Older adults who walk at least an hour every week are more likely to keep disability at bay
An hour of weekly brisk walking helps prevent disability in older adults with osteoarthritis.
Just one hour a week of brisk walking staves off disability in older adults with arthritis pain, or aching or stiffness in a knee, hip, ankle or foot, reports a new study. “This is less than 10 minutes a day for people to maintain their independence. It’s very doable,” said lead author Dorothy Dunlop, professor of preventive medicine at Northwestern University Feinberg School of Medicine.
The study was published in the American Journal of Preventive Medicine.
It is estimated that approximately two in five people with osteoarthritis – mostly knee, hip and ankle joint develop disability limitations.
The study found an hour of weekly moderate-to-vigorous physical activity allowed older adults to maintain their ability to perform daily tasks like getting dressed or cross a street before a traffic light walk signal changed
The study found an hour of weekly moderate-to-vigorous physical activity allowed older adults to maintain their ability to perform daily tasks like getting dressed or cross a street before a traffic light walk signal changed.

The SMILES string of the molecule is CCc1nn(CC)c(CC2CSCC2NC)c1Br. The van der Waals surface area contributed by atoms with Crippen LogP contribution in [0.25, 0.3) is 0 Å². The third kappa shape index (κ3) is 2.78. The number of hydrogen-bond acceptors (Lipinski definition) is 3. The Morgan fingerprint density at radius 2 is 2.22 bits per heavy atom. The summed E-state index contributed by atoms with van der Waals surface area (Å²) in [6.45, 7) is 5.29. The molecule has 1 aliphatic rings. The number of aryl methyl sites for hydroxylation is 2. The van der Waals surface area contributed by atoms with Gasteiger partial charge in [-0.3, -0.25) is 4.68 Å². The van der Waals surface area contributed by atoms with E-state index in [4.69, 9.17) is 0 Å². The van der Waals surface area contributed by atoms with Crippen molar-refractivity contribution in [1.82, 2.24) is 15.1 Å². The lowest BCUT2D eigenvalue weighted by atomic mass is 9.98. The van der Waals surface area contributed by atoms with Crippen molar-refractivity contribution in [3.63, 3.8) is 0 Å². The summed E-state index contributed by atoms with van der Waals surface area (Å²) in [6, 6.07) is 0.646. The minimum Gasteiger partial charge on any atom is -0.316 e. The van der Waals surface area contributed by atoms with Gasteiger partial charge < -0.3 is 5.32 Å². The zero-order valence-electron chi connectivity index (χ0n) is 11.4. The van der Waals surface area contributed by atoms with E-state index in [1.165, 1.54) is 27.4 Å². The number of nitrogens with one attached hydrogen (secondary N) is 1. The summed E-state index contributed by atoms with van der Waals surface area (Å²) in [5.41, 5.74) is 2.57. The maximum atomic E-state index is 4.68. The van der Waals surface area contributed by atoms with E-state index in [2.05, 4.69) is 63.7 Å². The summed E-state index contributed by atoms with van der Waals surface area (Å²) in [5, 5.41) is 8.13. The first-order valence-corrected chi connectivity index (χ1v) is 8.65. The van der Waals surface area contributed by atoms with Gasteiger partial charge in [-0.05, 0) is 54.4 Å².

Researchers analyzed four years of data from more than 1,500 American adults in the National Osteoarthritis Initiative. The adults all had pain, aching or stiffness in lower extremity joints from osteoarthritis but were free of disability when they began the study. Their physical activity was monitored using accelerometers.
Results showed that weekly hour of exercise reduced their risk of mobility disability (walking too slowly to safely cross a street or less than one meter per second) by 85 percent and their risk of activities of daily living disability by almost 45 percent.
Four years after the start of the study, 24 percent of adults who did not get the weekly hour of brisk physical activity were walking too slowly to safely cross the street, and 23 percent reported problems performing their morning routine.
Health guidelines recommend older adults with arthritis should participate in low-impact activity. For health benefits like reducing the risk for heart disease and many other chronic diseases, these guidelines recommend older adults participate in at least 2.5 hours a week of moderate-intensity activity.
“We hope this new public health finding will motivate an intermediate physical activity goal,” Dunlop said. “One hour a week is a stepping stone for people who are currently inactive. People can start to work toward that.”